I appreciated that every character got their moments and even went beyond themselves at times to transcend their typical roles. He even strikes a balance fairly well that no one, even Zade, becomes a complete Mary Sue who can do no wrong—though to be fair, an inordinate amount of solutions come from Zade. After all, Zade is the least advanced among the crew with the least amount of experience with futuristic tech. But it’s a minor blemish because Zade is shone as having flaws and shortcomings just like all the other character’s in Dean’s universe—and sometimes, despite being the main character, he’s just wrong. I think that’s something authors can forget to do in their stories, making their characters unrelatable. That never becomes a problem for me in this story.

The only two things that caused my suspension of disbelief to snap were two things. 

First, the whole reason Zade is stranded is that the navigation data back to Earth was loaded on a probe, AND NOWHERE ELSE, is lost because the probe was destroyed. I get that navigational data between the literal billions of stars typically found in a galaxy would be complex. Still, Dean goes out of his way to show more than once in this story that these Aliens have data storage capabilities that are orders of magnitude better than what we currently have today because, of course, they would. We have data storage technology orders of magnitude better than the ‘90s, and I can remember the ‘90s quite well. It’s just inconceivable that society thousands of years ahead of us technology-wise wouldn’t have hit on the strategy of multiple redundant backups partitioned into different systems.

This leads me to my second failure to suspend my disbelief—the incredibly negligent amount of under-preparedness by the alien explorers before setting out on their once-in-a-generation mission of exploration. I understand Dean’s subtextual argument that these people face a hostile universe so poorly because they haven’t had to deal with it because their home star systems have been at peace for generations. It makes sense—to a point. The idea that each crew member was so vital to the point of being irreplaceable because no one is cross-trained to perform any task outside of their specialty is beyond madness, though. It doesn’t even make sense from an engineering standpoint, which these people are shown to be excellent engineers. A system or crew built around a feature that is a single-point failure—is bad. An entire ship and crew composed of nothing but single-point failures—is terrible.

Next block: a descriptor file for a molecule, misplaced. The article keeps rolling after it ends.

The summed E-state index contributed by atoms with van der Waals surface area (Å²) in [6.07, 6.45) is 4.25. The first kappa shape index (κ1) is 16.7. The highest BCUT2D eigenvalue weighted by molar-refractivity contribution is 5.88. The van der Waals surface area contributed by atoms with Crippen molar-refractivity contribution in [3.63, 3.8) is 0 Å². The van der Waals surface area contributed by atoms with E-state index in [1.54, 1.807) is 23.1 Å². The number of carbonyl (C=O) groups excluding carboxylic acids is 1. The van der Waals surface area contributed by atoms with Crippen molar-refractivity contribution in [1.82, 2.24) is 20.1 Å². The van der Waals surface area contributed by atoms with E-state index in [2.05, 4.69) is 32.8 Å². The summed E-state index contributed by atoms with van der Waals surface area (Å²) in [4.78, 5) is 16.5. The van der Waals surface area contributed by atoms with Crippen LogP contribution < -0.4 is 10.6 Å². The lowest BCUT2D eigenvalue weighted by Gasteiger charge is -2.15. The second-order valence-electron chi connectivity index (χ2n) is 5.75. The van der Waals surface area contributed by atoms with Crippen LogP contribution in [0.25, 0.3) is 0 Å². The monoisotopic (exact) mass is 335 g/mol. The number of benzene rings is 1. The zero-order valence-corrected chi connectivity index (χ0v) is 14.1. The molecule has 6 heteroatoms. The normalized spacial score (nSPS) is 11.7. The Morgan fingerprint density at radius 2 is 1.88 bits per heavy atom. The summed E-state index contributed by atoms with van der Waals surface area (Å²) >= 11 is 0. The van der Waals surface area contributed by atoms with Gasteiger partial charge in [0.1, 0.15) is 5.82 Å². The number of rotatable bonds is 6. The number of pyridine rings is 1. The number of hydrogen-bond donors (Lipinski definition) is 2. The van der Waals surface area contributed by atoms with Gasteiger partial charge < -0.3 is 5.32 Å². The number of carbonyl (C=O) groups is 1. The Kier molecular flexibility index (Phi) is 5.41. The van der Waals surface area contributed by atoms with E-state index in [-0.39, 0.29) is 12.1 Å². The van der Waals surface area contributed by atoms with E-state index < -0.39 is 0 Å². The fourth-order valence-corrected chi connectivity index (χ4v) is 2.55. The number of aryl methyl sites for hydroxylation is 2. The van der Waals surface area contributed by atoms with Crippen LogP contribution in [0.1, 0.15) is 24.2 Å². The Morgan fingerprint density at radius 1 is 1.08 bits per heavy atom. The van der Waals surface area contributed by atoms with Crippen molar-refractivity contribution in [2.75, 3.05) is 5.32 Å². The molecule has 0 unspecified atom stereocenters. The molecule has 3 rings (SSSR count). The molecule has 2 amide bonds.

Parting thoughts:

I think my love for this subgenre of science fiction was honed by my love of Jack Campbell’s “The Lost Fleet” series. Like Dean, Campbell, or John G. Hemry, his actual name, served in the armed forces. Unlike Dean, Hemry was a Naval officer—still though, I found in his work that it was informed by his military career, which enhanced his stories, like Dean.

In both men’s stories, both Navy and Army, I’ve gotten the impression that bureaucracy and ambitious but ultimately short-sighted officers are a problem in both services—to say the least. There seem to be those who genuinely want to serve because of an earnest belief that they’re doing something worthwhile for their country. And then there are those who don’t care one jot about that and are only angling for that next promotion, no matter who gets hurt—with everything in-between those two extremes.

It’s a troubling notion—but considering that in the civilian world, I’ve seen precisely the same sorts of behavior, it makes me wonder why I ever found it surprising in the first place. My intuition is it’s because we’re so used to mythologizing our modern-day warriors so much that we forget that they’re all just people like everyone else at the end of the day. I suspect that this impulse also feeds into why we are sometimes so terrible at supporting them after their military service. We say thank you, and we appreciate their service—like I did at the beginning of this—but there are still a lot of homeless veterans out there. If my grandfather’s experience with the VA is any indication, that’s also not great—and there is a lot of mental and physical illness not being addressed.

If we hold to this myth of; why would such strong, self-possessed, reliable men and women ever possibly need help? Then many people will continue suffering. A country is more than the land represented on a map. It is a people who have agreed to work, live, and cohere together. If we cannot be bothered to take care of those who served what they believe was for our collective good—then we are shameful. No one who has served should go hungry, live on the street, or be sick and not be treated. It is literally the least thing we owe them as a nation.